Brigid Simmonds is Chairman of the Betting and Gaming Council.
We are all feeling the impact of the rising cost of living, and the economic difficulties we face. That is the same for workers, families, homeowners and businesses. The regulated betting and gaming industry, and the tens of thousands of jobs it supports, is no different.
But while we are in the grip of this universal financial squeeze, businesses in this sector are also operating with one eye on the long-awaited Government review of outdated gambling regulations.
The White Paper is expected within weeks and its potential contents have sparked fierce public debates. But amid these noisy rows the significant financial contribution our members make to UK Plc often gets ignored. At a time when the Government’s finances are in such a parlous state, it would be reckless for MPs to make this mistake.
Every month around 22.5 million adults in the UK buy a lottery ticket, bet on sports like racing or football in the bookies, play bingo, visit a casino or play online. And with problem gambling rates low at 0.3 per cent, the overwhelming majority clearly do so responsibly and safely.
The industry that supports this is hugely popular, very well-regulated, and a genuine world leader. A new study released this week by EY for the BGC confirmed our members support 110,000 jobs in the UK, generate £7.1bn for the economy and raise £4.2bn in tax every year.
This investment is not just from big tech online operators like Flutter, Entain and bet365, but on our struggling high streets through bookmakers and in casinos, a key pillar of the UK’s recovering tourism and hospitality sector.
These are impressive numbers when you consider it has not been an easy time for our sector. Hot on the heels of Covid, energy prices have soaring up 40 per cent more than last year. According to EY, over 2,000 bookmakers have been forced to close since 2019, with the loss of scores of jobs.
This has happened while the anti-gambling lobby claimed gambling is exploding across the land. It is not. In fact, the numbers betting and gaming have stayed steady for many years according to the independent regulator, as have the number of problem gamblers. But this has not prevented scare stories claiming betting and gaming and problem gambling is growing exponentially.
These myths feed into commonly held narratives, which are fundamentally incorrect. The World Cup is a prime example. In recent weeks we have been warned an increase in betting advertising during the tournament would fuel problem gambling.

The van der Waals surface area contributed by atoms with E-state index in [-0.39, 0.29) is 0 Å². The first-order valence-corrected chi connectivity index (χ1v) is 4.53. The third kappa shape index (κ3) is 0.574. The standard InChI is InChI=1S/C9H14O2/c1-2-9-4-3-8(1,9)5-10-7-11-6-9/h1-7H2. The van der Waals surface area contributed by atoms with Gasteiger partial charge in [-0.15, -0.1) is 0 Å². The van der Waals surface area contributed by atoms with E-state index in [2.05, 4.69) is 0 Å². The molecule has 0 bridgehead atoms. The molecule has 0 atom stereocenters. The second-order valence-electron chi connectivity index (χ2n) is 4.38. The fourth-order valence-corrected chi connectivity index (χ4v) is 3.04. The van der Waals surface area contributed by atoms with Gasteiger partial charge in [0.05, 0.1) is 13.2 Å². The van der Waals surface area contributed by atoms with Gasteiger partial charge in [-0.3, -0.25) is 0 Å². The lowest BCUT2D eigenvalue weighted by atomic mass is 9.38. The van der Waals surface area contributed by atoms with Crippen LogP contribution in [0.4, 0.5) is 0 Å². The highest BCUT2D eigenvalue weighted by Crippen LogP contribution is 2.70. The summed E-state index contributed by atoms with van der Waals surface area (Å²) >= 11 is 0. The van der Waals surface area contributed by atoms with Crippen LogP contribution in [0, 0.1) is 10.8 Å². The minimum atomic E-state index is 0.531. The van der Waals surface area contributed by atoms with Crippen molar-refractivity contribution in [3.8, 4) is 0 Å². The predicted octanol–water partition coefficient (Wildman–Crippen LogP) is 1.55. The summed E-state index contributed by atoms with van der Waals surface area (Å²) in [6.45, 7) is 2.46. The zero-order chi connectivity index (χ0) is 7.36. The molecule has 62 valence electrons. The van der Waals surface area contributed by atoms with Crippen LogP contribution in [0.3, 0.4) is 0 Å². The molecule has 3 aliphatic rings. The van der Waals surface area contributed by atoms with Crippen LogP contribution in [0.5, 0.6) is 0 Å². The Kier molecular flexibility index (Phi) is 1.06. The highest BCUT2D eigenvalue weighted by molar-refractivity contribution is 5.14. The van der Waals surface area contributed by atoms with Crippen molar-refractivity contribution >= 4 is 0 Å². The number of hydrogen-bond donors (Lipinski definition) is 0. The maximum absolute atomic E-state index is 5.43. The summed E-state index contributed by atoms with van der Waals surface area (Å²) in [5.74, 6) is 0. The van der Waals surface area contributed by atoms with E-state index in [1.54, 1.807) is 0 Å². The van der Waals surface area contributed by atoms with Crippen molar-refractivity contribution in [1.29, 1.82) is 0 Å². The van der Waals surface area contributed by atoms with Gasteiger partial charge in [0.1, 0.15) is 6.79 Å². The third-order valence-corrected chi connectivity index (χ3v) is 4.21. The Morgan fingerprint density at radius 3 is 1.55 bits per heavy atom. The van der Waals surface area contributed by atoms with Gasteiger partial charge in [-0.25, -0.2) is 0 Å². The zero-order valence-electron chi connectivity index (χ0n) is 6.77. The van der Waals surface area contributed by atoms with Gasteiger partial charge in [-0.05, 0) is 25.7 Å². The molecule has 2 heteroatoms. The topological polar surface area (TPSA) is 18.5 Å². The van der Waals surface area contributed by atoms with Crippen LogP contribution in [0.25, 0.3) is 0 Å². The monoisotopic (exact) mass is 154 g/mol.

In fact, the number of television ads during the Euro’s fell 47 per cent compared to the last World Cup, thanks mainly to the Whistle to Whistle ban, a voluntary measure by our members to suspend betting ads during live football matches before the watershed. As a result we can confidently predict there will be less TV ads at this World Cup than at the last.
However, the facts rarely prevent this relentless hostility. And it is, in part, prompting some of our largest members to pursue opportunities in emerging markets overseas, in places like the US and Brazil. These markets understand what investment from betting and gaming can do for public finances.
If this continues it will inevitably prompt some operators to question where they place their businesses to make the most of a world of opportunity.
Our members know the job facing the prime minister and chancellor is unprecedented. No one would envy their in-trays. But there is one clear way they can help, rather than hinder the public purse. And that is not to take a sector currently filling the Treasury’s coffers and shackle it with draconian regulations that stunt growth and investment while threatening jobs.
From what we see overseas, we know overbearing regulations, like blanket affordability checks, and bans on advertising don’t help problem gambling rates.
But they do force punters to the growing unsafe, unregulated gambling black market. The numbers gambling there have doubled in recent years and the amount staked is in the billions. These sites don’t have any player protection rules, they don’t invest millions in sport like our members, and don’t pay a penny in tax.
If our members are constricted further, with no freedom to compete and invest, it is not just they and their customers which will suffer. It will be the Treasury. This industry is ready to play its part in growing the local and national economies – we look for a Government ready to recognise that.